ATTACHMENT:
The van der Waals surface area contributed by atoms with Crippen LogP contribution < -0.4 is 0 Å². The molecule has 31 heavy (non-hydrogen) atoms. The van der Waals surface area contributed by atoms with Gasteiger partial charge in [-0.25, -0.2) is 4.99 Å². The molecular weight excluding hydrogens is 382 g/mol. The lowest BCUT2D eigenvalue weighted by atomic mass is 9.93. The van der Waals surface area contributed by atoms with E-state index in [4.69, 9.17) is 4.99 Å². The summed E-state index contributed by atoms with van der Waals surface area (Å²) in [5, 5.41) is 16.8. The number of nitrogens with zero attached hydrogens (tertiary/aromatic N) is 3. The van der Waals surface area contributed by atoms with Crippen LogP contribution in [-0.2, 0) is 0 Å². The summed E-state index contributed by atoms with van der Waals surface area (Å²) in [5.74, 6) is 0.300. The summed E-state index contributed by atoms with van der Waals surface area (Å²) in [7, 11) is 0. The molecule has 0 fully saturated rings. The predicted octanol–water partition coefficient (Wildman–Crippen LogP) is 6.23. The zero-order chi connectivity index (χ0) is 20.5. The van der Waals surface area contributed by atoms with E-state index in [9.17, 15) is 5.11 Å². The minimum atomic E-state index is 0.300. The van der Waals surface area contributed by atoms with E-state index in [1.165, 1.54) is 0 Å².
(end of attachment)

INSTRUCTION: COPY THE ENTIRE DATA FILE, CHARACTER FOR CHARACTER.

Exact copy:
The van der Waals surface area contributed by atoms with Crippen LogP contribution < -0.4 is 0 Å². The molecule has 31 heavy (non-hydrogen) atoms. The van der Waals surface area contributed by atoms with Gasteiger partial charge in [-0.25, -0.2) is 4.99 Å². The molecular weight excluding hydrogens is 382 g/mol. The lowest BCUT2D eigenvalue weighted by atomic mass is 9.93. The van der Waals surface area contributed by atoms with E-state index in [4.69, 9.17) is 4.99 Å². The summed E-state index contributed by atoms with van der Waals surface area (Å²) in [5, 5.41) is 16.8. The number of nitrogens with zero attached hydrogens (tertiary/aromatic N) is 3. The van der Waals surface area contributed by atoms with Crippen LogP contribution in [-0.2, 0) is 0 Å². The summed E-state index contributed by atoms with van der Waals surface area (Å²) in [5.74, 6) is 0.300. The summed E-state index contributed by atoms with van der Waals surface area (Å²) in [7, 11) is 0. The molecule has 0 fully saturated rings. The predicted octanol–water partition coefficient (Wildman–Crippen LogP) is 6.23. The zero-order chi connectivity index (χ0) is 20.5. The van der Waals surface area contributed by atoms with E-state index in [9.17, 15) is 5.11 Å². The minimum atomic E-state index is 0.300. The van der Waals surface area contributed by atoms with E-state index in [1.165, 1.54) is 0 Å².